In a high-profile trade secret case, a federal court in Chicago ruled that the federal Defend Trade Secrets Act (DTSA) extends beyond the U.S. and covers actions and damages that occur in other countries.
Background. Back in 2017, telecommunications and technology conglomerate Motorola Solutions, Inc. brought a lawsuit against rival radio manufacturer Hytera Communicatoins Corporation, Ltd. in the federal district court for the Northern District of Illinois. Motorola claimed that Hytera hired three of Motorola’s former engineers who brought thousands of Motorola’s confidential documents and trade secrets with them to Hytera, which used those documents to make a digital radio that was an exact copy of Motorola’s digital radio.
After a trial that lasted more than three months, an eight-person jury took only two and a half hours to award Motorolla $764.6 million in damages. It compromised just under $350 million in compensatory damages, representing all of Hytera’s worldwide profits from selling the radios, and over $400 million in punitive damages, designed to deter trade secret misappropriation in the future. The verdict was one of the largest awarded under the relatively new Defend Trade Secrets Act (DTSA), signed into law by President Obama in 2016.
One particular aspect of the decision may prove very significant for employers striving to protect their confidential information. While it was clear that the DTSA applies across state lines, no federal courts had yet given a detailed look at whether companies can sue competitors and be awarded damages for trade secret theft that occurs outside the U.S.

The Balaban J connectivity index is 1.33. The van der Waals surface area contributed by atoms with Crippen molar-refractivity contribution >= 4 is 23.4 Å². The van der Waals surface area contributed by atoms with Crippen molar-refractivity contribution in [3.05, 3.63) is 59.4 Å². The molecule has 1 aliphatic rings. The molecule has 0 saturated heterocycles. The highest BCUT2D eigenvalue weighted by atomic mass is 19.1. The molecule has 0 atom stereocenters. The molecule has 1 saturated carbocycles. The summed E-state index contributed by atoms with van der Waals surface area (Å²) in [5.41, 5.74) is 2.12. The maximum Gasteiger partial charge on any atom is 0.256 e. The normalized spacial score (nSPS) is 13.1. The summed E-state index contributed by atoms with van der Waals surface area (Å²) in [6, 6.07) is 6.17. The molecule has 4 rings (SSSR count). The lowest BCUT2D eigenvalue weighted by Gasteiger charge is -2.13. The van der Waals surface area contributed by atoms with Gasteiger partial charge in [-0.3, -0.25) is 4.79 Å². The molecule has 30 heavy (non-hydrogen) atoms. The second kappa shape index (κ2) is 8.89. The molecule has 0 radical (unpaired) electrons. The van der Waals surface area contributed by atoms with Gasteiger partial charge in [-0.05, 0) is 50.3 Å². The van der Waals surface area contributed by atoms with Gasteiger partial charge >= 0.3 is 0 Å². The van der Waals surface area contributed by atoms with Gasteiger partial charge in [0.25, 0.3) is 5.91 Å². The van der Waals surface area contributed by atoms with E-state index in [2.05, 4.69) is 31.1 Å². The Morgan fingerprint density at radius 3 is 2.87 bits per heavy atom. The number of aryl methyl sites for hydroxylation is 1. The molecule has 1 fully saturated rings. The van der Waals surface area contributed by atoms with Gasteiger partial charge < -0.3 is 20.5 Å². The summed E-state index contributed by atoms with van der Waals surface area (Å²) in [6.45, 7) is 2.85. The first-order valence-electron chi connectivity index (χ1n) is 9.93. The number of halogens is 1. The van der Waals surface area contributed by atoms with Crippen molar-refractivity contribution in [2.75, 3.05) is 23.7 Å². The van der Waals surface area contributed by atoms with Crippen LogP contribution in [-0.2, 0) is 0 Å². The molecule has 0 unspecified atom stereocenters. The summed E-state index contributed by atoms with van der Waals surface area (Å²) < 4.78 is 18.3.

Before the Motorola and Hytera jury began deliberations, the court had to answer that exact question. The engineers Motorola accused of stealing its trade secrets were all based in Motorola’s Malaysia offices. Because Motorola sued in the U.S. seeking worldwide damages, Hytera filed a motion to exclude damages other than U.S.-based profits from the jury’s damages calculation.
Ruling. The court initially noted that most federal civil statutes are not extraterritorial in their reach, that is, they don’t extend to allow damages for actions that occur outside the U.S. But the court reasoned that Congress clearly intended the language of the DTSA to allow lawsuits against companies who have stolen trade secrets in a foreign jurisdiction. Given a verdict of this size, Hytera will likely appeal, but the court’s reasoning seems sound and extraterritorial application of the DTSA is likely here to stay.
Take Away. This ruling is important for companies who seek to protect their trade secrets beyond the U.S. If your company does business in a foreign jurisdiction, particularly one that does not have the U.S.’s robust intellectual property protections, the DTSA may provide a remedy in the event of foreign trade secret theft. Likewise, it is important to ensure that your company has strong policies in place against trade secret theft among your own employees, as well as onboarding requirements designed to prevent theft of confidential information from competitors. Even if your company is doing business in jurisdictions without significant trade secret protections, this ruling may open it up to liability here in the U.S.